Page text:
Join Anthony Q. Artis for an in-depth discussion in this video Creating a black infinity effect, part of Video Production Techniques: Location Lighting.
Now I want to show you a method for creating a black infinity effect. This is basically the opposite of the white psych effect. In a white psych effect you have your subject floating in pure whiteness. Well, now we're going to create a similar effect, only we're going to have our subject floating in pure blackness. So the only thing we're going to see is our subject. Now to create this effect there are two different ways you can do it. The first one I'm going to show you involves shooting in a large room or space like this. So if you have a garage, or a large basement, or even your living room at night, you can often pull off this effect as long as you can get far enough away from any walls.
So the reason we want a big room is that you don't want any light to reflect off of the walls and on that same point, we want to make sure that we don't shoot in a room that has too much white in it. If the walls are all white in that room and the smaller that room is, the harder it becomes to pull off this effect. So if you do have any white furniture or other things in the room that you can't simply move out, try to drape something dark over them so they'll fall off in the background. Now what's the secret to this effect? The secret of pulling off this effect is getting the key light on your subject to be nice and bright, just like the key light that's on me right here.
Now in addition to this key light, we also have a bounce just adding a little bit of fill in to this side. What's most important about the lighting, however, is that none of it be allowed to spill onto the walls or other objects in the room. Now, once you've lit your subject with the key light, you can also add in a key light, also add in a hair light that is, if you want to get a little more dimension, and in this case, I have a bounce. So I'm going to have Greg turn off the lights right now. So we can see what this effects looks like in action in this type of room. So, if everything worked our properly, you are probably looking at me right now and the only thing you are seeing is me.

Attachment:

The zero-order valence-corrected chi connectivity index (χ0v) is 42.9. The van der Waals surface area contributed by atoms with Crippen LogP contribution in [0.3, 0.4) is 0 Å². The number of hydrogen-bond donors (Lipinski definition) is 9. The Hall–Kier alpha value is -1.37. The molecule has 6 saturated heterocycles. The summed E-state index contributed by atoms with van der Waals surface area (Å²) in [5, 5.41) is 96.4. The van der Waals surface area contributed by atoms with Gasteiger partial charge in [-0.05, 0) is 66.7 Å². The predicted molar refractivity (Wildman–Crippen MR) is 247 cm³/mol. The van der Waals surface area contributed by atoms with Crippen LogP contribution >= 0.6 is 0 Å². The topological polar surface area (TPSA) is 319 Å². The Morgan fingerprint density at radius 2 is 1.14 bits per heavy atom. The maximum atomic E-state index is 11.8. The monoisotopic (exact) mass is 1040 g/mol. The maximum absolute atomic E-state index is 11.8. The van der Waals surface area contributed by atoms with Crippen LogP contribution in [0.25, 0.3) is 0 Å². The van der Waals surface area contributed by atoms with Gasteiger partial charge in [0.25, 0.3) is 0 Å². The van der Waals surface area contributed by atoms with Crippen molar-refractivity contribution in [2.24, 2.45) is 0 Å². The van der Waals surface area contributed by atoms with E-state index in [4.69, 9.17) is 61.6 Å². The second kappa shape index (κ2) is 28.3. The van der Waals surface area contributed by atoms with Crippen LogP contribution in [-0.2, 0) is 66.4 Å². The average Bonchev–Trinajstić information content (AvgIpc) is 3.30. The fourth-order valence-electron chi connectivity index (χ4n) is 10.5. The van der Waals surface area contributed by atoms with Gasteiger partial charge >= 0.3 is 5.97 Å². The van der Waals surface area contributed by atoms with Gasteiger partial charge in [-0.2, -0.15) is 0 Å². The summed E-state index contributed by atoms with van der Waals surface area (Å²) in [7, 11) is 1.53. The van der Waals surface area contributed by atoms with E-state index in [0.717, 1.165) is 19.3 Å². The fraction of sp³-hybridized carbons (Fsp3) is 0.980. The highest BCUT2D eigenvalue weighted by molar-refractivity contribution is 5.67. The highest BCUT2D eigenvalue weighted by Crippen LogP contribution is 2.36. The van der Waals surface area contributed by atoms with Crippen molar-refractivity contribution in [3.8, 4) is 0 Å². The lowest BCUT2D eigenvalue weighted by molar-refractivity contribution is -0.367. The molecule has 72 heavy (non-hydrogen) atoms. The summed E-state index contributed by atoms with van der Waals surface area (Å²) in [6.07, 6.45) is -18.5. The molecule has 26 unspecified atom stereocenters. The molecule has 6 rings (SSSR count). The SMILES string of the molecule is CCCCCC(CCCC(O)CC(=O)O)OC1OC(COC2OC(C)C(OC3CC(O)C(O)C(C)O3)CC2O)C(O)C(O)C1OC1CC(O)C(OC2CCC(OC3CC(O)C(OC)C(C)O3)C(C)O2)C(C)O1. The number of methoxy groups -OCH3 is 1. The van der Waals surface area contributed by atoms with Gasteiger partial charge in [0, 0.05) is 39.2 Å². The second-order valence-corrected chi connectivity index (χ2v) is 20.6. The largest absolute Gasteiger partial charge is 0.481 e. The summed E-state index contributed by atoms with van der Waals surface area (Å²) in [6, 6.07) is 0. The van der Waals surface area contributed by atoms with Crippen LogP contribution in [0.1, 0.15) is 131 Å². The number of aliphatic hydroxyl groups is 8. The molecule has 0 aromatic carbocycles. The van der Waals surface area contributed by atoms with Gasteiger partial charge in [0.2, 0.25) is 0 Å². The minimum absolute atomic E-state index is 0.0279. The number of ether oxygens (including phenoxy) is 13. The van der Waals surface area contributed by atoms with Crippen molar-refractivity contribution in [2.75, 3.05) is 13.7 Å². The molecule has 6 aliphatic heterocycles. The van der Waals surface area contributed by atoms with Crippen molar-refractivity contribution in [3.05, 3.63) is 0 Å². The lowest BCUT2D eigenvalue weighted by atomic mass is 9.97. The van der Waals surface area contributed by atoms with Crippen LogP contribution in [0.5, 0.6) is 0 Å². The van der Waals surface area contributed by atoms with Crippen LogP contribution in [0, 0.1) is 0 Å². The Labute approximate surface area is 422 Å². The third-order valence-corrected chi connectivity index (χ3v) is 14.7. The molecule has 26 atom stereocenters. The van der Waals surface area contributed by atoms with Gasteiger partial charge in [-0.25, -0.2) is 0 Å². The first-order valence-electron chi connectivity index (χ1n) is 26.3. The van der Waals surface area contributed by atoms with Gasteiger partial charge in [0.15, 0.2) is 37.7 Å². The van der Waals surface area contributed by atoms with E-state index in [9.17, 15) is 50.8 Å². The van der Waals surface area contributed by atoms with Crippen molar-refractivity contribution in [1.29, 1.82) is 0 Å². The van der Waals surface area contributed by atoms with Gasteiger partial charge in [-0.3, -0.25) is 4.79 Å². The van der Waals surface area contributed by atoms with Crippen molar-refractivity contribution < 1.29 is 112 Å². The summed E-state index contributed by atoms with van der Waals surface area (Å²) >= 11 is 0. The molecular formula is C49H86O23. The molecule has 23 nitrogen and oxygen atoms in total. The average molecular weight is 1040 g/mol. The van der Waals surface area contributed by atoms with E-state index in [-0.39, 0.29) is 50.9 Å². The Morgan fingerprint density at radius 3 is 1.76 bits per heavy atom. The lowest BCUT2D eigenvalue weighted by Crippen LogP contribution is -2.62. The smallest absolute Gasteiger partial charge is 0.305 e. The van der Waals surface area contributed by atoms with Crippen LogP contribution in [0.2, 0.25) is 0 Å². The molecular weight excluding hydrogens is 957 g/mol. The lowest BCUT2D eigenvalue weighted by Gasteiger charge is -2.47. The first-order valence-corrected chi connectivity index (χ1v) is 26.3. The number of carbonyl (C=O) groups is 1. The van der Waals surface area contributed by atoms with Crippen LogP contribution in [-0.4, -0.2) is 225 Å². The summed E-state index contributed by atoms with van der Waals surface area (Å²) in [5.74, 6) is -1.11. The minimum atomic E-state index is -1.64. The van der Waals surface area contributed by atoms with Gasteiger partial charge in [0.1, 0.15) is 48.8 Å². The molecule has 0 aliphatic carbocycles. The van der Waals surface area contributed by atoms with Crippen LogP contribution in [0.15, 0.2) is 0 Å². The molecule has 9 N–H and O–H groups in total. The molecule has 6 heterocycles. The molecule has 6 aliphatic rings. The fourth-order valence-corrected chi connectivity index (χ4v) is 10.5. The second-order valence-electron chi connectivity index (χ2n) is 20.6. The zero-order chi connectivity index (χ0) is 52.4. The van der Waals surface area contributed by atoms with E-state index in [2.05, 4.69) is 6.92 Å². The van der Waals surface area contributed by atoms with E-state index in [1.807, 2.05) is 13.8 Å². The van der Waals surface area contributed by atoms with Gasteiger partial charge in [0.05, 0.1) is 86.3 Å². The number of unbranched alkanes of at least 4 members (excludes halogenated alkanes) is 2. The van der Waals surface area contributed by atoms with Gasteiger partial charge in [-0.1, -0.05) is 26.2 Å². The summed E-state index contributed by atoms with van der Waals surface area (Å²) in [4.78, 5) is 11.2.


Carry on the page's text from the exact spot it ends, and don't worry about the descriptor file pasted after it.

You can't tell that there's tables in the background. You can't even tell we're in a large room, so that's the first method to create this effect Now, you can also get this effect by using something called Duvetyne. If you ever heard of it before, Duvetyne is just something you get at the lighting supplies store. It is a flat black cloth and what's most important about Duvetyne is that it's non-reflective. So, even if you don't have special, you know, dovateen, you can use any type of dark, flat material. Dark black flat material that doesn't reflect light will work for this effect.
Now this infinity effect is actually a pretty easy effect to pull off, but it can give you a nice look and it is appropriate for different projects, especially when you want to make it just about your subject. You don't want any distractions by background or anything else. It's just a great method to use for that. So whether you're using a large room or Duvetyne, you can always create black infinity in just a few minutes.
- Acquiring gear, from stands to mounts
- Lighting walls and backdrops
- Faking sunlight
- Lighting props
- Adjusting lighting in rooms with windows
- Supplementing daylight
- Staging a plain location